Porcine circovirus type 1 (PCV1) is highly prevalent in swine and was recently reported in some rotavirus vaccines. Since animal-derived raw materials, such as cells, trypsin, and serum, can be a major source of introducing virus contamination in biological products, we have investigated PCV1 in several cell lines obtained from ATCC that have broad use in research, diagnostics, or vaccine development. It is expected that these cell lines have been exposed to bovine and porcine viruses during their establishment and passage history due to the use of serum and trypsin that was not qualified according to current testing guidances or processed using new virus-inactivation methods. This study showed that Vero, MRC-5, and CEFs, which represent cell substrates used in some U.S. licensed vaccines, and other cell lines used in investigational vaccines, such as MDCK, HEK-293, HeLa, and A549, were negative for PCV1 using a nested PCR assay; some were also confirmed negative by infectivity analysis. However, MDBK cells, which are used for some animal vaccines, contained PCV1 sequences, although no virus was isolated. Although the results showed that PCV infection may not have occurred under previous culture conditions, the recent cases of vaccine contamination emphasizes the need for continued efforts to reduce the likelihood of introducing viruses from animal-derived materials used in product manufacture.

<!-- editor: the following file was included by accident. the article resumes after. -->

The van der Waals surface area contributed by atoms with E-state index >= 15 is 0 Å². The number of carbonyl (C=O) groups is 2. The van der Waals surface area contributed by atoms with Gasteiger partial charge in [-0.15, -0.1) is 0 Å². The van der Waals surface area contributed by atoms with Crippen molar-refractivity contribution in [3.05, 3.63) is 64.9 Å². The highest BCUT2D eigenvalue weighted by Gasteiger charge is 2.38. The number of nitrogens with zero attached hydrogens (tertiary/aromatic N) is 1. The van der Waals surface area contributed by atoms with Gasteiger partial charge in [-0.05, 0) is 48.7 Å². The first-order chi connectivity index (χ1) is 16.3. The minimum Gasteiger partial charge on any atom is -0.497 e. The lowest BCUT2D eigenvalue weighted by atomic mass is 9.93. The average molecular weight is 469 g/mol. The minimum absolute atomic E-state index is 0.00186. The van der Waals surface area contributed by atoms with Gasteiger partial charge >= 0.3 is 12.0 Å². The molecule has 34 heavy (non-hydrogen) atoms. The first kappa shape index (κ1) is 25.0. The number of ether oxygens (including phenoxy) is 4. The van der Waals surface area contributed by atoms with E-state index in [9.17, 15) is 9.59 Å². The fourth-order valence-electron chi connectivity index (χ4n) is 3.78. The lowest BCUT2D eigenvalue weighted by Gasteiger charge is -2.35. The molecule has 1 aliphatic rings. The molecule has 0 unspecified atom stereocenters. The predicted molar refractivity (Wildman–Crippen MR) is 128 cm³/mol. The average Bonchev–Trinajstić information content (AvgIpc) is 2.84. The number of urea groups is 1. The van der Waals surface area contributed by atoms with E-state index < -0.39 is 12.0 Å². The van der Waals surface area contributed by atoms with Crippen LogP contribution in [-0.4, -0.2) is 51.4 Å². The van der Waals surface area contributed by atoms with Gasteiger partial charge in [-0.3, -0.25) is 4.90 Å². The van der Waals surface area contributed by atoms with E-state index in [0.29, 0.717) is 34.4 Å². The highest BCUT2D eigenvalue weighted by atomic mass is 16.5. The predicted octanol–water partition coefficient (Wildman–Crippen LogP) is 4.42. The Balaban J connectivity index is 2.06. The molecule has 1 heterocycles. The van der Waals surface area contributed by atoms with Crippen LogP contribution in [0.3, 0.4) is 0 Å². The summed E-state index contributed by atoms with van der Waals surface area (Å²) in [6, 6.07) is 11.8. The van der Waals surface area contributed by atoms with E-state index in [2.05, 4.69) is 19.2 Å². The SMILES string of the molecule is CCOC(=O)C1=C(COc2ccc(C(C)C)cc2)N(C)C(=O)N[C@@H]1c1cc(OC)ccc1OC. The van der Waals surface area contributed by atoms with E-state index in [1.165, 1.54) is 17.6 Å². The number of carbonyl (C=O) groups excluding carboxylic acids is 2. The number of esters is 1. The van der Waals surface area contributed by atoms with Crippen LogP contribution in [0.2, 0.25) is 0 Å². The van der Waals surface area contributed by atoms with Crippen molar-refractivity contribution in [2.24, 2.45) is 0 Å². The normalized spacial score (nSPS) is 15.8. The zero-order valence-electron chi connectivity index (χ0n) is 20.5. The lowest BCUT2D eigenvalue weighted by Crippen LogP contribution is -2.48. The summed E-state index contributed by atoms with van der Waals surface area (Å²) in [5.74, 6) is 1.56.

Published by Elsevier Ltd.